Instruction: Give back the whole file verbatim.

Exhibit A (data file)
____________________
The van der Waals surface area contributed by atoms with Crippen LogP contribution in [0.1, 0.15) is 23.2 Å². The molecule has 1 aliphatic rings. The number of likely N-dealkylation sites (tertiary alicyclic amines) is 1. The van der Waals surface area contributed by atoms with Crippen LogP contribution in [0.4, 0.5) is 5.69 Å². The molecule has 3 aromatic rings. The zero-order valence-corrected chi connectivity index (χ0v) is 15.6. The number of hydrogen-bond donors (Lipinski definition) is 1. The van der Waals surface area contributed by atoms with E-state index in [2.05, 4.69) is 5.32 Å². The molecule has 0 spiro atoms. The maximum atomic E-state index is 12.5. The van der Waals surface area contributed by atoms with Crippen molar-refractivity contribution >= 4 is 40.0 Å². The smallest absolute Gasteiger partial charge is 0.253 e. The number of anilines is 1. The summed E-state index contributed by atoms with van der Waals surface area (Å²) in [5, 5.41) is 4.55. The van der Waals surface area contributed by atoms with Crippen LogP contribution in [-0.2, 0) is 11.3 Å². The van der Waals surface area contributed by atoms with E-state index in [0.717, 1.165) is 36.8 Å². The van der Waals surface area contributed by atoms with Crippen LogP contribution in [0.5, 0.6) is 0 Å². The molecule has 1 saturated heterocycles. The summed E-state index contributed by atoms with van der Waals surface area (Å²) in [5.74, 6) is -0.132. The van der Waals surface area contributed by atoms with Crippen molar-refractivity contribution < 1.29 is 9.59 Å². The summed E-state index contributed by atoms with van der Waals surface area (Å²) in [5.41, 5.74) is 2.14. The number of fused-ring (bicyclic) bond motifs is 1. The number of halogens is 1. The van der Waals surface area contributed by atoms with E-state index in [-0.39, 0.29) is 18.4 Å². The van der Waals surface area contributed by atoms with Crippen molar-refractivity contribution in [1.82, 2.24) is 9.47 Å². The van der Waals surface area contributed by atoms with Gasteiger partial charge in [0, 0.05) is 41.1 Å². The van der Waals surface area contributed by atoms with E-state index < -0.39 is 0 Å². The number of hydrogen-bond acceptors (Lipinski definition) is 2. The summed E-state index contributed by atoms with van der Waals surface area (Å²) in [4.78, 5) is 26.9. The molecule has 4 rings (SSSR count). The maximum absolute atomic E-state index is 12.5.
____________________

The van der Waals surface area contributed by atoms with Crippen LogP contribution in [0.1, 0.15) is 23.2 Å². The molecule has 1 aliphatic rings. The number of likely N-dealkylation sites (tertiary alicyclic amines) is 1. The van der Waals surface area contributed by atoms with Crippen LogP contribution in [0.4, 0.5) is 5.69 Å². The molecule has 3 aromatic rings. The zero-order valence-corrected chi connectivity index (χ0v) is 15.6. The number of hydrogen-bond donors (Lipinski definition) is 1. The van der Waals surface area contributed by atoms with E-state index in [2.05, 4.69) is 5.32 Å². The molecule has 0 spiro atoms. The maximum atomic E-state index is 12.5. The van der Waals surface area contributed by atoms with Crippen molar-refractivity contribution >= 4 is 40.0 Å². The smallest absolute Gasteiger partial charge is 0.253 e. The number of anilines is 1. The summed E-state index contributed by atoms with van der Waals surface area (Å²) in [5, 5.41) is 4.55. The van der Waals surface area contributed by atoms with Crippen LogP contribution in [-0.2, 0) is 11.3 Å². The van der Waals surface area contributed by atoms with E-state index in [0.717, 1.165) is 36.8 Å². The van der Waals surface area contributed by atoms with Crippen LogP contribution in [0.5, 0.6) is 0 Å². The molecule has 1 saturated heterocycles. The summed E-state index contributed by atoms with van der Waals surface area (Å²) in [5.74, 6) is -0.132. The van der Waals surface area contributed by atoms with Crippen molar-refractivity contribution < 1.29 is 9.59 Å². The summed E-state index contributed by atoms with van der Waals surface area (Å²) in [5.41, 5.74) is 2.14. The number of fused-ring (bicyclic) bond motifs is 1. The number of halogens is 1. The van der Waals surface area contributed by atoms with E-state index in [-0.39, 0.29) is 18.4 Å². The van der Waals surface area contributed by atoms with Crippen molar-refractivity contribution in [1.82, 2.24) is 9.47 Å². The van der Waals surface area contributed by atoms with Gasteiger partial charge in [0, 0.05) is 41.1 Å². The van der Waals surface area contributed by atoms with E-state index < -0.39 is 0 Å². The number of hydrogen-bond acceptors (Lipinski definition) is 2. The summed E-state index contributed by atoms with van der Waals surface area (Å²) in [4.78, 5) is 26.9. The molecule has 4 rings (SSSR count). The maximum absolute atomic E-state index is 12.5.